Like most people, I had to wait to hear from the doctor to get the results, which takes days. Meanwhile, I have a biopsy scheduled for the tumor in my femur. My mom and then-husband escorted me in for the biopsy. I’m fuzzy with my memories already at this point… since the words “tumor” and “cancer” came into my personal vocabulary, but I'm not completely shocked and spaced out… yet. I remember being in pre-op. I remember the nurses being so kind and gentle. I remember my mom teaching me breathing techniques because I was so nervous. I've not yet had a panic or anxiety attack at this point in my life. This was my first surgery. My grandmother had odd reactions to anesthesia I remember, so I’m a bit overly concerned. I feel like I have a lot of similarities with her, but I know I am not the same. The resident doctor walked into my curtained-off section and proceeded to look at his clipboard and told us that he had the results of my full body scan. I asked him to please wait to talk to us until after the biopsy as I just needed to breathe, pray and get through this surgery. He seemed to push the issue... so much so that my mom agreed to walk around the very thin, "not a wall" curtain thinking he must have good news because he was so insistent on giving the results to us after we asked him to wait. Paraphrasing, I hear something like this:
“We found a large mass in her left kidney. So large that it’s pushed the kidney downward to grow. We think we will likely find kidney cancer in her biopsy today in her femur. Your daughter probably has stage IV kidney cancer that has metastasized into the bone and I would suggest she get her affairs in order because at best, she has about 6 months.”
Pure Panic sets in!
Machines start beeping!
Anxiety takes over!
I’ve lost it and am now sobbing and freaking out!
My then-husband was telling the doctor to keep it quiet and trying to calm me down. My mom rushed back over to my side....
The nurses and whomever else all rushed in and immediately put me out. Or maybe I passed out, blacked out… I really don’t know. I just remember waking up post-op from there.
I do know that I will never forget the way that I found out about that second tumor and having cancer. That doctor should not be a doctor. I truly believe that this information and the way it was presented to me has a direct effect on my perception and fear of cancer today... it could be the contributing factor that triggers the panic whenever I go for scans or whenever I have a small ailment or illness. Would my life be less worrisome had I found out in a more compassionate manner?
Be kind. Be compassionate. Be empathetic.
It's the holiday season... a time to be grateful, to bask in the warmth of our hearts and share love and empathy with all those around us. It's a time of reflection and realization. I thought today might be a good time to review some of the tough stuff that I've been through- the beginning. It reminds me of what we are able to endure during the dark hours. Sometimes my walk down memory lane is not all sunshine and melted chocolate filled with strawberries and sweetness, some roads are shadowed by the old, heavy branches of dead trees and sounds of creatures that seem to haunt. These feelings often rush through my body as if they are happening all over again but then I am usually able to pull myself forward to the current moment of: BEING HEALTHY, strong and thankful. I've been through it, it's done... remember that. Let's enjoy the season with happiness and deep breaths. So here's a bit of the beginning:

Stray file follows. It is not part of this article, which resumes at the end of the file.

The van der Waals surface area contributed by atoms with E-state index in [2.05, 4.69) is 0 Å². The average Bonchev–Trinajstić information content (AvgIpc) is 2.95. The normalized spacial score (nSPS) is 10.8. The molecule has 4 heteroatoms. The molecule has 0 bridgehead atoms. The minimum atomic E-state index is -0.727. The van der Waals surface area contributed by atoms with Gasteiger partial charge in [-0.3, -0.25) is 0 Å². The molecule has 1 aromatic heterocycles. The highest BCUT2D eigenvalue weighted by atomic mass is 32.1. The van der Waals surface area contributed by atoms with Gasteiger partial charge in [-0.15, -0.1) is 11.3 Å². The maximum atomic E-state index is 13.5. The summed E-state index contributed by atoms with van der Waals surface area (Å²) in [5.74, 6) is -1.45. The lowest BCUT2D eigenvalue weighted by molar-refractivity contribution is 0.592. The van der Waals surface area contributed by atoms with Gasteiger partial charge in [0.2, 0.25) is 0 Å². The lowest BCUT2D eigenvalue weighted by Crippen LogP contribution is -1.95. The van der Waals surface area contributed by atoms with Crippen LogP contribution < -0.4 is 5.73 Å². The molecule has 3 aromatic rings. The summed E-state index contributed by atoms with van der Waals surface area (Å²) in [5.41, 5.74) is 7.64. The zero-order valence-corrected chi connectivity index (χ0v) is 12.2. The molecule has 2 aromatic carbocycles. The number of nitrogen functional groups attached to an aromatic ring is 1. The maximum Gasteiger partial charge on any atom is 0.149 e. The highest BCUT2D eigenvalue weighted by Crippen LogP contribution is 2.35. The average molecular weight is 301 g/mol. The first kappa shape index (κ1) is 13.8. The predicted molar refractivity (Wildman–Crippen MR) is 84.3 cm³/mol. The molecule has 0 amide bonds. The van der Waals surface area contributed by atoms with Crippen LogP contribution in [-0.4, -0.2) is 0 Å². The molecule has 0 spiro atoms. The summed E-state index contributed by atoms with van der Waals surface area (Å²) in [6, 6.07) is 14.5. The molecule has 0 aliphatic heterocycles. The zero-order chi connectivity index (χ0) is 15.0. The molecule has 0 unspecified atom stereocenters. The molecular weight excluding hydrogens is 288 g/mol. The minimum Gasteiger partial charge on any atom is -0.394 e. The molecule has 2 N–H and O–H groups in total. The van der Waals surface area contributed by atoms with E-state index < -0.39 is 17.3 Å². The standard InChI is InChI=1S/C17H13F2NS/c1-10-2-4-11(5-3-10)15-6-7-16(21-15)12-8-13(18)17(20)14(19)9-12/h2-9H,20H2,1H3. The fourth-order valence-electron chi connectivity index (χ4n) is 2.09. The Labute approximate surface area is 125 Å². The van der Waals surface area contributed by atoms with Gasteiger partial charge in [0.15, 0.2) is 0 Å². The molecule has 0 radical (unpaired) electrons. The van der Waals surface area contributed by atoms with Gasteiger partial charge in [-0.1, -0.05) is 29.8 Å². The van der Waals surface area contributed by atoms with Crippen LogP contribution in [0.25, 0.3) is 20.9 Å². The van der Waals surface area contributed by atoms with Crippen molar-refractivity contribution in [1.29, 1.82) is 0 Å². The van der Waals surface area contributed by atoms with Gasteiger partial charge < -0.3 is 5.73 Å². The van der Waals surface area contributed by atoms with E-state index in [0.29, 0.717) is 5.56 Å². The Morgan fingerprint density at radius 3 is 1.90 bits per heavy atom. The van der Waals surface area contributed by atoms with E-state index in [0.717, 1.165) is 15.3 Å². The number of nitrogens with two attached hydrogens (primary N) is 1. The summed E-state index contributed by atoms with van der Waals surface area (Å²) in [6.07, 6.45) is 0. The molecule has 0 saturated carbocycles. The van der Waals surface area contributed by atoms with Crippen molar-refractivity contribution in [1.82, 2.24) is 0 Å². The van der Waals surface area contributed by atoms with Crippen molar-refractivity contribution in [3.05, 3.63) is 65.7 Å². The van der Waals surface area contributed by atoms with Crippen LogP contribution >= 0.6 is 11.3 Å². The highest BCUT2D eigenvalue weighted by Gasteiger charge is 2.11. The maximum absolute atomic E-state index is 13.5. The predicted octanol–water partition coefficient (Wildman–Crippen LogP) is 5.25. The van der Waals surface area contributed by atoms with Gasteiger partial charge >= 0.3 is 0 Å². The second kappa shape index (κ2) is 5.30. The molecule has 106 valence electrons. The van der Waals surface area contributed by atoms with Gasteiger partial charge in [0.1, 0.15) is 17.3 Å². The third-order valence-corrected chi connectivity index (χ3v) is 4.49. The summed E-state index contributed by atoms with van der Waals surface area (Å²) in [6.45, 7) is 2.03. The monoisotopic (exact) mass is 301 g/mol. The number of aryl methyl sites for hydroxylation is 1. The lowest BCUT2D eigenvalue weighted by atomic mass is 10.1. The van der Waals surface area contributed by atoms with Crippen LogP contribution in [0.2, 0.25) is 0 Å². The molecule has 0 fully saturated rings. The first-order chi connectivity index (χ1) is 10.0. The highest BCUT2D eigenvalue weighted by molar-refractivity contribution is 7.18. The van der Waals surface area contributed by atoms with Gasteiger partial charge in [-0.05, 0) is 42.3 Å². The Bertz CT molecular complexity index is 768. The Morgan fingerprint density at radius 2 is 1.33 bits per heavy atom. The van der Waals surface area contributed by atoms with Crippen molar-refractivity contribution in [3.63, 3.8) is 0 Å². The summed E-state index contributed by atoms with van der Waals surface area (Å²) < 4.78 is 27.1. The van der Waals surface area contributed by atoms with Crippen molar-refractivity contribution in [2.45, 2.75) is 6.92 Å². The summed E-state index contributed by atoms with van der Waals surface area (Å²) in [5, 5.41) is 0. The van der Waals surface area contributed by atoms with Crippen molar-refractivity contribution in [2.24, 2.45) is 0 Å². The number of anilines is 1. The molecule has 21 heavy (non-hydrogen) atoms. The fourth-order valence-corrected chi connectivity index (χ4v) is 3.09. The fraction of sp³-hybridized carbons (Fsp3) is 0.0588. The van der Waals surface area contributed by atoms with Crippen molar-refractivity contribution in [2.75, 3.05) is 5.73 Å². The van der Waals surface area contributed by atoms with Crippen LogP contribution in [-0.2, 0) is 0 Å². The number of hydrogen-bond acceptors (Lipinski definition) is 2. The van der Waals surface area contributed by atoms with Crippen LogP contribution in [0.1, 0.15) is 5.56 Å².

This part of my life is so distant and was not all that important to me until after my diagnosis of cancer. (I say that as “my diagnosis of cancer” rather than “my cancer diagnosis” because one therapist mentioned to me not to own it, never own it… we’ll get into that later.)
I was ill with what I thought was a cold for a couple months. While completing my post-baccalaureate degree in Art Education at Arizona State University (a two-year program that I petitioned to finish in one short year), I became sick. Perhaps I pushed myself a little too far too fast, or maybe I’m just trying to find reason for this issue that seems to be the first domino in a long and winding line. Friends and family insisted I check for pneumonia. I was fatigued and had all the symptoms of just about anything you look up on the internet. I tried to explain it away because of my school schedule and workload, but I could not deny that I wasn’t recovering. So, after a few doctor appointments and rounds of antibiotics that didn’t do anything, I went in for the pneumonia x-ray. Nothing. But it had to be something because I was in pain and not myself. I was coughing and so tired all the time! Finally, an emergency room doctor one day thought to test for Valley Fever. Positive. Well, at least we know what it is now. Valley Fever comes in the form of a fungus that lives in the Southwestern United States of which only a very small portion of people are allergic. Guess who!? Yep… I’m one. There is anti-fungal medication, but it is not delivered unless absolutely necessary, and my case was considered mild so I did not need it. I was at near the middle/end of this approximate two-year health issue when I moved to Orange County, CA in 2002 after successfully completing that teaching credential program with honors. I secured a job teaching middle school art in California and was set to begin the following fall season. Very exciting! Here we go…